European Convention on Human Rights
The European Convention on Human Rights is an international convention to protect human rights and political freedoms in Europe. Drafted in 1950 by the then newly formed Council of Europe, the convention entered into force on 3 September 1953. All Council of Europe member states are party to the Convention and new members are expected to ratify the convention at the earliest opportunity.
The Convention established the European Court of Human Rights. Any person who feels their rights have been violated under the Convention by a state party can take a case to the Court. Judgments finding violations are binding on the States concerned and they are obliged to execute them. The Committee of Ministers of the Council of Europe monitors the execution of judgements, particularly to ensure payment of the amounts awarded by the Court to the applicants in compensation for the damage they have sustained. The compensations imposed under ECHR can be large; in 2014 Russia was ordered to pay in excess of $2 billion in damages to former shareholders of Yukos.
The Convention has several protocols, which amend the convention framework.
HistoryThe European Convention on Human Rights has played an important role in the development and awareness of human rights in Europe.
The development of a regional system of human rights protections operating across Europe can be seen as a direct response to twin concerns. First, in the aftermath of the Second World War, the convention, drawing on the inspiration of the Universal Declaration of Human Rights, can be seen as part of a wider response from the Allied powers in delivering a human rights agenda to prevent the most serious human rights violations which had occurred during the Second World War from happening again. Second, the Convention was a response to the growth of Stalinism in Central and Eastern Europe and designed to protect the member states of the Council of Europe from communist subversion. This, in part, explains the constant references to values and principles that are "necessary in a democratic society" throughout the Convention, despite the fact that such principles are not in any way defined within the convention itself.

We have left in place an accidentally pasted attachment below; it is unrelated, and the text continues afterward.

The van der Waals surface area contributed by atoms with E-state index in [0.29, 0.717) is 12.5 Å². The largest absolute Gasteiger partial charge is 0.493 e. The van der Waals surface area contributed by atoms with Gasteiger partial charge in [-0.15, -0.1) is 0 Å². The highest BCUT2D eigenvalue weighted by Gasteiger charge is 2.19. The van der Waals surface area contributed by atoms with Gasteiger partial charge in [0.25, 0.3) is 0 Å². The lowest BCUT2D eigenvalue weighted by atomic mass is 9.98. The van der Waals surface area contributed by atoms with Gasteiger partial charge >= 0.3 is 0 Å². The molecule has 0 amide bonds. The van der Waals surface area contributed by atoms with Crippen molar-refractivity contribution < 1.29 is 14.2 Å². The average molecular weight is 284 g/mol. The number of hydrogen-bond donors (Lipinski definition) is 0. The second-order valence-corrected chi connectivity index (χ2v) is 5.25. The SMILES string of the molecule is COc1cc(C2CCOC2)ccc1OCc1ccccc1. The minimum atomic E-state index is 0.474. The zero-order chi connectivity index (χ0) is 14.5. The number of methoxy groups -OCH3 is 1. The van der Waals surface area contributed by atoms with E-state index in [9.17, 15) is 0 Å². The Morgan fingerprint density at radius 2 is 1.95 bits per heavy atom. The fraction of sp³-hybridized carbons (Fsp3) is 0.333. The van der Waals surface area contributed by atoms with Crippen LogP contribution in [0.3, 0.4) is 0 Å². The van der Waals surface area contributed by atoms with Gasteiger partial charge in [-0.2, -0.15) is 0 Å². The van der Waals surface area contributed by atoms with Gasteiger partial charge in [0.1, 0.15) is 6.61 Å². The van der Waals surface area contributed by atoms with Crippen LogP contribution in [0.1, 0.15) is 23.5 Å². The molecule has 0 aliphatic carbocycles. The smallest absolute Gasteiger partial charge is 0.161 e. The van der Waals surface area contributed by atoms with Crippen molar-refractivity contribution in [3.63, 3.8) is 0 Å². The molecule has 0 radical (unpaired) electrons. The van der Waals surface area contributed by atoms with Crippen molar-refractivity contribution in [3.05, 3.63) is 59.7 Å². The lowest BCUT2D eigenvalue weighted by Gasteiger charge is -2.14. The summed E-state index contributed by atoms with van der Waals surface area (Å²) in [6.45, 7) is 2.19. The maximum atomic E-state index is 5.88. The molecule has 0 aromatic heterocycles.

From 7 to 10 May 1948, politicians including Winston Churchill, François Mitterrand and Konrad Adenauer, civil society representatives, academics, business leaders, trade unionists, and religious leaders convened the Congress of Europe in The Hague. At the end of the Congress, a declaration and following pledge to create the Convention was issued. The second and third Articles of the Pledge stated: "We desire a Charter of Human Rights guaranteeing liberty of thought, assembly and expression as well as right to form a political opposition. We desire a Court of Justice with adequate sanctions for the implementation of this Charter."
The Convention was drafted by the Council of Europe after the Second World War and Hague Congress. Over 100 parliamentarians from the twelve member states of the Council of Europe gathered in Strasbourg in the summer of 1949 for the first ever meeting of the Council's Consultative Assembly to draft a "charter of human rights" and to establish a court to enforce it. British MP and lawyer Sir David Maxwell-Fyfe, the Chair of the Assembly's Committee on Legal and Administrative Questions, was one of its leading members and guided the drafting of the Convention. As a prosecutor at the Nuremberg Trials, he had seen first-hand how international justice could be effectively applied. With his help, the French former minister and Resistance fighter Pierre-Henri Teitgen submitted a report to the Assembly proposing a list of rights to be protected, selecting a number from the Universal Declaration of Human Rights that had recently been agreed to in New York, and defining how the enforcing judicial mechanism might operate. After extensive debates, the Assembly sent its final proposal to the Council's Committee of Ministers, which convened a group of experts to draft the Convention itself.